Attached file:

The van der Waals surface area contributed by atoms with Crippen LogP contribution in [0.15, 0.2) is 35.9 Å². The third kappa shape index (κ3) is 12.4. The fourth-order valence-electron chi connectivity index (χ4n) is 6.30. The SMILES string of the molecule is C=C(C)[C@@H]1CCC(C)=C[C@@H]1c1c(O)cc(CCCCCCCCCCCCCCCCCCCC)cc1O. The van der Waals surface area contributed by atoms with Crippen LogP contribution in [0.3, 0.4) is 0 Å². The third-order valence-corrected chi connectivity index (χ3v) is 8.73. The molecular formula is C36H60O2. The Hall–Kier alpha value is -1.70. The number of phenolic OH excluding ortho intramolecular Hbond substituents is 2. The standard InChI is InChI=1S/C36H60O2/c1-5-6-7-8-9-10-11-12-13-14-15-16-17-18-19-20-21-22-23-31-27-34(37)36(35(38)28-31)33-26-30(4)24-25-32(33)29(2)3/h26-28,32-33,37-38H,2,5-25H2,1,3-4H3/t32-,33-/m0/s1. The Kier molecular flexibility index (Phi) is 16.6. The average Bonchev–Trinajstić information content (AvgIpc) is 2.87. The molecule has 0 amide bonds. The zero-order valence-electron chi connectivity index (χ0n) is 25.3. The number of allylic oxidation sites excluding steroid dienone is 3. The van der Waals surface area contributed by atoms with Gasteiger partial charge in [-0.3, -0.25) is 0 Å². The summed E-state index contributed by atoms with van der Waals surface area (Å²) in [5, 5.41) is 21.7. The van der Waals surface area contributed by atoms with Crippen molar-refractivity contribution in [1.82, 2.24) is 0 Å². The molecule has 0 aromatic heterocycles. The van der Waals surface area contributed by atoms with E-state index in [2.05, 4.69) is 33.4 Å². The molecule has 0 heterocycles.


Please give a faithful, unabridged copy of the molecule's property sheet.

The van der Waals surface area contributed by atoms with Crippen LogP contribution in [0.15, 0.2) is 35.9 Å². The third kappa shape index (κ3) is 12.4. The fourth-order valence-electron chi connectivity index (χ4n) is 6.30. The SMILES string of the molecule is C=C(C)[C@@H]1CCC(C)=C[C@@H]1c1c(O)cc(CCCCCCCCCCCCCCCCCCCC)cc1O. The van der Waals surface area contributed by atoms with Crippen LogP contribution in [0.3, 0.4) is 0 Å². The third-order valence-corrected chi connectivity index (χ3v) is 8.73. The molecular formula is C36H60O2. The Hall–Kier alpha value is -1.70. The number of phenolic OH excluding ortho intramolecular Hbond substituents is 2. The standard InChI is InChI=1S/C36H60O2/c1-5-6-7-8-9-10-11-12-13-14-15-16-17-18-19-20-21-22-23-31-27-34(37)36(35(38)28-31)33-26-30(4)24-25-32(33)29(2)3/h26-28,32-33,37-38H,2,5-25H2,1,3-4H3/t32-,33-/m0/s1. The Kier molecular flexibility index (Phi) is 16.6. The average Bonchev–Trinajstić information content (AvgIpc) is 2.87. The molecule has 0 amide bonds. The zero-order valence-electron chi connectivity index (χ0n) is 25.3. The number of allylic oxidation sites excluding steroid dienone is 3. The van der Waals surface area contributed by atoms with Gasteiger partial charge in [-0.3, -0.25) is 0 Å². The summed E-state index contributed by atoms with van der Waals surface area (Å²) in [5, 5.41) is 21.7. The van der Waals surface area contributed by atoms with Crippen molar-refractivity contribution in [1.82, 2.24) is 0 Å². The molecule has 0 aromatic heterocycles. The van der Waals surface area contributed by atoms with E-state index in [2.05, 4.69) is 33.4 Å². The molecule has 0 heterocycles.